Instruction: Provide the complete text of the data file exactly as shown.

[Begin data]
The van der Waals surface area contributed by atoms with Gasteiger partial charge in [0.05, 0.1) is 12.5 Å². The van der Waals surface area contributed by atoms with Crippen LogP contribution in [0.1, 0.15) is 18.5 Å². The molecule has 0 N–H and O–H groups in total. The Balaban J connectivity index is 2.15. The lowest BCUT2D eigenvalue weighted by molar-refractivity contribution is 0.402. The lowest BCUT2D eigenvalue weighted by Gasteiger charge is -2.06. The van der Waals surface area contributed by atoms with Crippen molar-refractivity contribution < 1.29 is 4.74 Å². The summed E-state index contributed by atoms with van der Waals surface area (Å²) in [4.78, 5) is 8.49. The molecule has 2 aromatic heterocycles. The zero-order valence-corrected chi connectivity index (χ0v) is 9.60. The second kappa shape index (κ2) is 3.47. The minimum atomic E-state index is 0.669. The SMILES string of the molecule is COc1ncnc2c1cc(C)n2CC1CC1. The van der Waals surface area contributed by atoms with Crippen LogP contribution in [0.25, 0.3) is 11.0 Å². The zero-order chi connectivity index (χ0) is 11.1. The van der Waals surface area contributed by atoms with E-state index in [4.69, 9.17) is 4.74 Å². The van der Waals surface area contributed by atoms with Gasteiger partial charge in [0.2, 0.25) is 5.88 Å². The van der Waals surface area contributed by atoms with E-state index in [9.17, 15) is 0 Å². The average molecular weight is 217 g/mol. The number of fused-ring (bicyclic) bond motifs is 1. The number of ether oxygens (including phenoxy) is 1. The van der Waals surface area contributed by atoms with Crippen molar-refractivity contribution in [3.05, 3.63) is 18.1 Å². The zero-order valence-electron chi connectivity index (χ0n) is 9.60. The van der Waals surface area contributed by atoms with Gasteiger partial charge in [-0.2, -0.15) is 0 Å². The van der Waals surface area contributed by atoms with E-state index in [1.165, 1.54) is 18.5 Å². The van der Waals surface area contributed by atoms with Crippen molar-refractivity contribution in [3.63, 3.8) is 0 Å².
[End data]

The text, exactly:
The van der Waals surface area contributed by atoms with Gasteiger partial charge in [0.05, 0.1) is 12.5 Å². The van der Waals surface area contributed by atoms with Crippen LogP contribution in [0.1, 0.15) is 18.5 Å². The molecule has 0 N–H and O–H groups in total. The Balaban J connectivity index is 2.15. The lowest BCUT2D eigenvalue weighted by molar-refractivity contribution is 0.402. The lowest BCUT2D eigenvalue weighted by Gasteiger charge is -2.06. The van der Waals surface area contributed by atoms with Crippen molar-refractivity contribution < 1.29 is 4.74 Å². The summed E-state index contributed by atoms with van der Waals surface area (Å²) in [4.78, 5) is 8.49. The molecule has 2 aromatic heterocycles. The zero-order valence-corrected chi connectivity index (χ0v) is 9.60. The second kappa shape index (κ2) is 3.47. The minimum atomic E-state index is 0.669. The SMILES string of the molecule is COc1ncnc2c1cc(C)n2CC1CC1. The van der Waals surface area contributed by atoms with Crippen LogP contribution in [0.25, 0.3) is 11.0 Å². The zero-order chi connectivity index (χ0) is 11.1. The van der Waals surface area contributed by atoms with E-state index in [4.69, 9.17) is 4.74 Å². The van der Waals surface area contributed by atoms with Gasteiger partial charge in [0.2, 0.25) is 5.88 Å². The van der Waals surface area contributed by atoms with E-state index in [9.17, 15) is 0 Å². The average molecular weight is 217 g/mol. The number of fused-ring (bicyclic) bond motifs is 1. The number of ether oxygens (including phenoxy) is 1. The van der Waals surface area contributed by atoms with Crippen molar-refractivity contribution in [3.05, 3.63) is 18.1 Å². The zero-order valence-electron chi connectivity index (χ0n) is 9.60. The van der Waals surface area contributed by atoms with Gasteiger partial charge in [-0.2, -0.15) is 0 Å². The van der Waals surface area contributed by atoms with E-state index in [1.165, 1.54) is 18.5 Å². The van der Waals surface area contributed by atoms with Crippen molar-refractivity contribution in [3.63, 3.8) is 0 Å².